From Wikipedia, the free encyclopedia
Jump to navigation Jump to search

Meibutsu (名物, lit.'famous thing') is a term most often applied to regional specialties (also known as meisan (名産)).

Meibutsu can also be applied to specialized areas of interest, such as chadō, where it refers to famous tea utensils, or Japanese swords, where it refers to specific named famous blades.


The town of Arimatsu, Aichi: famous for its tie-dyed fabric
Minakuchi: famous for its pickled gourds

Meibutsu could be classified into the following five categories:[1]

In the past, meibutsu also included:

  • Supernatural souvenirs and wonder-working panaceas, such as the bitter powders of Menoke that supposedly cured a large number of illnesses;
  • Bizarre things that added a touch of the "exotic" to the aura of each location such as the fire-resistant salamanders of Hakone; and
  • Prostitutes, who made localities such as Shinagawa, Fujisawa, Akasaka, Yoshida and Goyu famous. In some cases these people may have encouraged visits to otherwise impoverished and remote localities, contributing to the local economy and the exchange between people of different backgrounds.[citation needed]

Several prints in various versions of the ukiyo-e series The Fifty-Three Stations of the Tōkaidō depict meibutsu. These include Arimatsu shibori, various tie-dyed fabrics sold at Narumi (station 41), and kanpyō (sliced gourd), a product of Minakuchi (station 51), as well as a famous teahouse at Mariko (station 21) and a famous tateba (rest stop) selling a type of ricecake called ubagamochi at Kusatsu (station 51).

Another category are special tea tools that were historic and precious items of Japanese tea ceremony.


Evelyn Adam gave the following account of meibutsu in her 1910 book, Behind the Shoji:

The strain of giving would really become unendurable to half the people in Japan were it not for what is known as the "meibutsu" or specialty of each town. This fills in gaps nicely; this provides the answer to vexed questions. "What shall I give to the kind person from whom I have received my twenty-fifth English lesson?" "A meibutsu." "And what shall I send my ailing father-in-law?" "A meibutsu" also, both to be brought back from the next place I happen to visit. The shops there are sure to make a reduction on quantity, well knowing that every person who goes off on a holiday is expected to return with "meibutsu" for everybody he knows, the idea being that a person who has enjoyed himself and had nothing particular to do should try to make up to those left behind in the place where they belong, engaged in the usual dull routine. Help to lift somebody out of the rut by bringing home to him or her some little novelty—that is the kindly spirit—and never mind what the trifle may be. Whether a metal pipe or a bamboo toy, it can be presented with perfect propriety to grandmother or infant grandson.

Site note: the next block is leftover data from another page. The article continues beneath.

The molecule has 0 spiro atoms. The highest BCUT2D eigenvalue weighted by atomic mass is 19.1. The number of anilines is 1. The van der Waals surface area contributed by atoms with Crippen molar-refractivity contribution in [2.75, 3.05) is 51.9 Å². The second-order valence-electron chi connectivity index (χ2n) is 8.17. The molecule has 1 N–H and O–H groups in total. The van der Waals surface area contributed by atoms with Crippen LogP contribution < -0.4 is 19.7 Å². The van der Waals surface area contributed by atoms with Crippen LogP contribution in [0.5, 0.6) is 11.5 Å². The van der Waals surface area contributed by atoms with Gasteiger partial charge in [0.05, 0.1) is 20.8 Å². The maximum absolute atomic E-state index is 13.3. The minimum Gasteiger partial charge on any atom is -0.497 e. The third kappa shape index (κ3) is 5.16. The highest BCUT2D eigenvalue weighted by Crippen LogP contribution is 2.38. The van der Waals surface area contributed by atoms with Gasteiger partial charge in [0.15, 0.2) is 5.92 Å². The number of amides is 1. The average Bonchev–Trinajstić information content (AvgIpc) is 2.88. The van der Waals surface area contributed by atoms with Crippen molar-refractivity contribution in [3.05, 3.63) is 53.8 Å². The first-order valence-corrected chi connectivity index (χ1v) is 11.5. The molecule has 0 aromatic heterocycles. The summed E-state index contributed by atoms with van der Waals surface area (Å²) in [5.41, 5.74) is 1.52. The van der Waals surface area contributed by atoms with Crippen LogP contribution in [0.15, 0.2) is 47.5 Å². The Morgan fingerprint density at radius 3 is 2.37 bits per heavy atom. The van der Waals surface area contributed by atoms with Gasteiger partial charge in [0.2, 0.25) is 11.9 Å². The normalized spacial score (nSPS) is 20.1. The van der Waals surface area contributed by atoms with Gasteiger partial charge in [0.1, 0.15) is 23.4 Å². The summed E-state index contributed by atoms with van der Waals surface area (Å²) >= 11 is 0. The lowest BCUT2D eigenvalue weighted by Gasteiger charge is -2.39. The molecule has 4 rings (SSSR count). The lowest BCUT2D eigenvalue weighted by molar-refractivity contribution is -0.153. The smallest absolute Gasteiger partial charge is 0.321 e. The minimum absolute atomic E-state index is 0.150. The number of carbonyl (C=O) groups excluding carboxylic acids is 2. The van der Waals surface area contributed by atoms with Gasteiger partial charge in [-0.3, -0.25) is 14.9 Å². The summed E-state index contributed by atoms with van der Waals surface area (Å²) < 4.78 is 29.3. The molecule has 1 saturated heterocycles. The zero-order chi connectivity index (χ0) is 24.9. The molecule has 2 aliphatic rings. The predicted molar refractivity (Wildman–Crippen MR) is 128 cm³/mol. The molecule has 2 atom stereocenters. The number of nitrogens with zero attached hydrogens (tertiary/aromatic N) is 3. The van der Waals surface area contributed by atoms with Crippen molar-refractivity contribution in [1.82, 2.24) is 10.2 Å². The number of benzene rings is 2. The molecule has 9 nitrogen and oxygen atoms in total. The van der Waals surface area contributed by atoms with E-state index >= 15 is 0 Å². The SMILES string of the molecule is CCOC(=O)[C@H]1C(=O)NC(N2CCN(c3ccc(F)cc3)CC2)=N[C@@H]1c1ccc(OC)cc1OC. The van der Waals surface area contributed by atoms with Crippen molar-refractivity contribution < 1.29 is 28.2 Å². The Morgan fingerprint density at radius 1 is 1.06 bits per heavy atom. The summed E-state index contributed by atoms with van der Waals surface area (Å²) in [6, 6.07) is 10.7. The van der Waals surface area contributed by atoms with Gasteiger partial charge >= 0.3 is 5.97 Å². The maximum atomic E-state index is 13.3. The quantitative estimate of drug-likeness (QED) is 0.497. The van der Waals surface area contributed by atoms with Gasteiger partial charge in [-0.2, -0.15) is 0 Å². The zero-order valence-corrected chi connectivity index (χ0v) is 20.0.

"Meibutsus" vary greatly of course. Some are sticky like the chestnut paste of Nikko, some are bulky and a source of perpetual anxiety like the fragile baskets of Arima, some are pretty like the Ikao cotton cloth dyed in the iron spring water, and some are useless and ugly and impossible to carry, like the fierce fishes of Kamakura—the fishes which blow themselves up into a globe when angry or excited and then remain blown up—as an eternal punishment I suppose—and get turned into lanterns. There are dozens of all varieties, useful and useless, dear and queer, sensible and silly, so that people with much-travelled acquaintances are soon in a fair way to start a museum. Or, to be accurate, they would be if they kept the things. But nobody does keep them all. The provident housekeeper constantly receiving "meibutsus," and constantly requiring things to send back in return, has invented a system to circumvent the expense. It is somewhat like double entry book-keeping. When the need for the return gift arises, she goes, like old Mother Hubbard, to her cupboard and looks over the parcels that have arrived lately. Distinctive things like blown-up fish may be out of the question, but there are sure to be some local or non-committal contributions. Doubtless there will be eggs hardly a month old yet, and cakes that only came week before last. Either of these will do nicely; therefore the lady wraps them up properly and passes them on. Nine times out of ten, she who receives them does the same; also her friend and her friend's friend, till those eggs or cakes are nearly as travelled as a war correspondent.[2]


Prefecture Traditional crafts Agricultural products Tokusanhin (specialities)
  • Kokeshi
  • Tsugaru tako, painted kite
  • Tsugaru-jamisen, shamisen
  • Tsugaru-nuri (津軽塗), lacquerware – Hirosaki
  • Tsugaru no hatobue, clay whistle shaped like a pigeon
  • Yawata uma, carved wooden horse
  • Apple pie
  • Bara yaki, grilled beef rib meat
  • Hittsumi, roux with chicken and vegetables - Nanbu, Aomori
  • Ichigo-ni, clear soup of thinly sliced sea urchin roe and abalone
  • Ikamenchi, minced squid fritter
  • Jappa-jiru, fish gut and vegetable soup, usually cod or salmon
  • Kaiya or kayaki, scallop boiled with egg and miso in its own shell
  • Keiran, red bean soup with dumplings